Out-Law Analysis | 11 Aug 2020 | 10:16 am | 3 min. read
There are contractual and technical security measures businesses should consider to minimise privacy risks that arise when transferring personal data from the EU to the US and other jurisdictions outside the European Economic Area (EEA). They are ad hoc measures that can bolster existing safeguards identified as having flaws by the EU's highest court.
The Court of Justice of the EU (CJEU) ruled last month to invalidate a European Commission decision that adopted the EU-US Privacy Shield – a framework set up to help businesses transfer personal data across the Atlantic in a way which complies with the requirements of EU data protection law. EU data protection regulators have subsequently confirmed that there is no grace period for businesses to move away from relying on the Privacy Shield for compliance on EU-US data transfers.
Even more significantly, however, the CJEU cast doubt on the ability of businesses to rely on standard contractual clauses (SCCs) – the most popular mechanism for providing data protection law-compliant safeguarding around data transfers from the EU – for EU-US data transfers and for transfers to other jurisdictions with known invasive surveillance regimes, without countervailing safeguards in place for individuals whose data will be transferred.
Although the position is still evolving, doing nothing is not an option for businesses. There are actions businesses can consider to minimise their compliance risks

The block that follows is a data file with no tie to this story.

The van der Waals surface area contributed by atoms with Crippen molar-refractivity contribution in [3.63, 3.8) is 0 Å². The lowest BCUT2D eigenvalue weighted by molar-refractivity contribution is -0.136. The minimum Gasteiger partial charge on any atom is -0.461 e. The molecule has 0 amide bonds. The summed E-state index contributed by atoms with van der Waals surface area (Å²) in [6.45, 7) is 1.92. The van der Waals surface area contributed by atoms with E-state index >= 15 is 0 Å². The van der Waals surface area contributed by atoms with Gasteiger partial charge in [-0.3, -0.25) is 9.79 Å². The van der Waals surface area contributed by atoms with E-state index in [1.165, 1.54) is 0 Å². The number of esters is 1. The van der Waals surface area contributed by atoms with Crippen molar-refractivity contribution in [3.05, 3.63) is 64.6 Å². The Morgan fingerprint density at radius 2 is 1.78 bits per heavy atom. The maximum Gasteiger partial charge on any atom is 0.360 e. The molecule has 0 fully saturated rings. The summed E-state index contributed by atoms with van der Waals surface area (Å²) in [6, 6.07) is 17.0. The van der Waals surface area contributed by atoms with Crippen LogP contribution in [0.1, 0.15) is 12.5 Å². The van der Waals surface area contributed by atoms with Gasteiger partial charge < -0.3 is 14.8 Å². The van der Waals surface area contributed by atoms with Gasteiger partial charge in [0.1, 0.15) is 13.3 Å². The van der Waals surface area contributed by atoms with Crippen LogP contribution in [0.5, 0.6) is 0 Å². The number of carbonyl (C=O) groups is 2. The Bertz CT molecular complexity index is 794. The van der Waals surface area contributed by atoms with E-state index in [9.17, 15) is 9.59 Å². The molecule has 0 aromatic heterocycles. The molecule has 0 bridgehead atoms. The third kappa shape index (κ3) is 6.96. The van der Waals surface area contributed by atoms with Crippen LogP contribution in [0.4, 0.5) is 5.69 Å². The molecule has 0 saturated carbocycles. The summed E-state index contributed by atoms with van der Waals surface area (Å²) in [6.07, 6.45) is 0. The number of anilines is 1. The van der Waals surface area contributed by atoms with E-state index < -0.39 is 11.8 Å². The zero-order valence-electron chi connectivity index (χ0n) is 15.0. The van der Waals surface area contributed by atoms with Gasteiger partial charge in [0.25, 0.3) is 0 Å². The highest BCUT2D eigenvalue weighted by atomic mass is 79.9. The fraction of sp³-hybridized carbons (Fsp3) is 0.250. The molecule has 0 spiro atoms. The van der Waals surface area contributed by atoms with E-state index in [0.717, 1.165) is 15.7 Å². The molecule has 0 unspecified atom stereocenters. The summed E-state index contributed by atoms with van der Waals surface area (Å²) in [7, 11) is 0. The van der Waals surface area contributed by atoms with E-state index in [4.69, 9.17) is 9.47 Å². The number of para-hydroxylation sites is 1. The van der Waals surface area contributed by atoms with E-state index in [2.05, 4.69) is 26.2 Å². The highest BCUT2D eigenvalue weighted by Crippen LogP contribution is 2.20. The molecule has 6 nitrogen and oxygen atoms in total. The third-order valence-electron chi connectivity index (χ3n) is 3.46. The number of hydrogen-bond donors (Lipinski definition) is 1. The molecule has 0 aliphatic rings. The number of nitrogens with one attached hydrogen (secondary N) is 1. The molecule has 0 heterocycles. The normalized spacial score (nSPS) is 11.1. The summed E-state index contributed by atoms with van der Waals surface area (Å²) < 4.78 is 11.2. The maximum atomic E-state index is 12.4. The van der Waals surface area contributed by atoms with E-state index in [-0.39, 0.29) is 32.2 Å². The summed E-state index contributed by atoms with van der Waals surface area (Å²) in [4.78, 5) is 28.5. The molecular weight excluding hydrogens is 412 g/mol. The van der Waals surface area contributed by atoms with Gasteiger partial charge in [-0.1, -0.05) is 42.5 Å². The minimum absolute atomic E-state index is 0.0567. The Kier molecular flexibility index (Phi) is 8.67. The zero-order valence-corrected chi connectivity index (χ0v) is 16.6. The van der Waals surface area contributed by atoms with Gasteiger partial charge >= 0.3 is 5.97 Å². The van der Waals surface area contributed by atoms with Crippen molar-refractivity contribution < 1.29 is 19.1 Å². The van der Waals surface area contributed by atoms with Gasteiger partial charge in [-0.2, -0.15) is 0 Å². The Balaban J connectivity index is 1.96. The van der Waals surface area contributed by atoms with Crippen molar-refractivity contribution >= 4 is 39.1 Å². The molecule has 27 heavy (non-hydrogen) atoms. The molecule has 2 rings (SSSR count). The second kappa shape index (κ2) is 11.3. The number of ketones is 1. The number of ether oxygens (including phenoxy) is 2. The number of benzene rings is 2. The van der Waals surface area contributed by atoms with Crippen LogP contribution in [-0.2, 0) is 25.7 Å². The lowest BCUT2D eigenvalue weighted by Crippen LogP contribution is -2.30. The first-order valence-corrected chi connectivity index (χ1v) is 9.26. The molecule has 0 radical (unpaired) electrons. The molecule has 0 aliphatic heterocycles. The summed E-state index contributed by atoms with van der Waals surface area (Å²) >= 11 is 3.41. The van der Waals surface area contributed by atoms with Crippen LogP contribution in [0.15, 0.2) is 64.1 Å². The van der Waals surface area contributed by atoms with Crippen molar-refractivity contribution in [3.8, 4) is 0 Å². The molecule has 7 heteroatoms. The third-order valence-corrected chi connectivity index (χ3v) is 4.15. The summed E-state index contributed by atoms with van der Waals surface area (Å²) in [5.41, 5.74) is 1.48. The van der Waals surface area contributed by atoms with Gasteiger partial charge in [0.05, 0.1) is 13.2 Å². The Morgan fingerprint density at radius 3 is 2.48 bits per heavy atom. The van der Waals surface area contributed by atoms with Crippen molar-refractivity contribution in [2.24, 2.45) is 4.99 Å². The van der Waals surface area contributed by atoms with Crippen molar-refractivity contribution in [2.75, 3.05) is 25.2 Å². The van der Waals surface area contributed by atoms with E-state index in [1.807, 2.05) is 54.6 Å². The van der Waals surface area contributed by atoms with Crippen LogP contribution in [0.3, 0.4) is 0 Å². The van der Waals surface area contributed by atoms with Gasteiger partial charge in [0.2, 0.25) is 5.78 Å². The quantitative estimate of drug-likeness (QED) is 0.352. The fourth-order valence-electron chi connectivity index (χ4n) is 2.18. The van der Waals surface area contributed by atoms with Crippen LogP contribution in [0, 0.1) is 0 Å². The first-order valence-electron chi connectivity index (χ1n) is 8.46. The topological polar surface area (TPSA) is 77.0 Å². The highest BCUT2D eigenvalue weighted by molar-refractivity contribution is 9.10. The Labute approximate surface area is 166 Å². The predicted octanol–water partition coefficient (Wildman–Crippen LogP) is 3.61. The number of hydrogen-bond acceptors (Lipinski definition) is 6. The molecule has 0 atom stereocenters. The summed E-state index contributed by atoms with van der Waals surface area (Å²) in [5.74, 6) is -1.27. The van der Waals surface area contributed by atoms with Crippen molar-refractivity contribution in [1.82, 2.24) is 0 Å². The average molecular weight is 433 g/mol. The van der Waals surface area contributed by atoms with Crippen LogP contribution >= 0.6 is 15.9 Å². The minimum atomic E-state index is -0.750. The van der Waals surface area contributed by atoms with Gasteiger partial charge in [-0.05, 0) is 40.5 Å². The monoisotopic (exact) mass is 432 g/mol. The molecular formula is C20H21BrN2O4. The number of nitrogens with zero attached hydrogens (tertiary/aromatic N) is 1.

In its judgment in the so-called 'Schrems II' case, the CJEU highlighted shortcomings with the safeguards in place to counteract US legislation that gives US law enforcement and intelligence agencies powers to request and access data. This risk arises where the recipient of data transferred from the EU is subject to the Foreign Intelligence Surveillance Act (FISA) in particular. FISA covers activities of so-called electronic service providers – a term that covers a wide range of companies including technology giants such as Microsoft, Facebook and Amazon Web Services.
The outcome of the ruling is that businesses that have been reliant on the Privacy Shield must immediately find other legal mechanisms to underpin their EU-US data transfers, or risk potential enforcement action, and that businesses turning to or sticking with SCCs – and indeed other data transfer mechanisms such as binding corporate rules (BCRs) – must conduct due diligence to understand the risks of foreign surveillance regimes and put in place any additional safeguards necessary to meet their obligations under EU data protection law if their assessment is that SCCs alone do not ensure adequate data protection for the transferred data.
There is a lack of clarity – at this stage – on what exactly any 'additional safeguards' should comprise of and what additional clauses can be put in place to ensure there are adequate safeguards when supplementing SCCs. The European Data Protection Board (EDPB), which brings together national data protection authorities from across EU member states, has promised guidance to help on this, while the European Commission is in the process of updating the existing SCCs.
Although the position is still evolving, doing nothing is not an option for businesses. There are actions businesses can consider to minimise their compliance risks: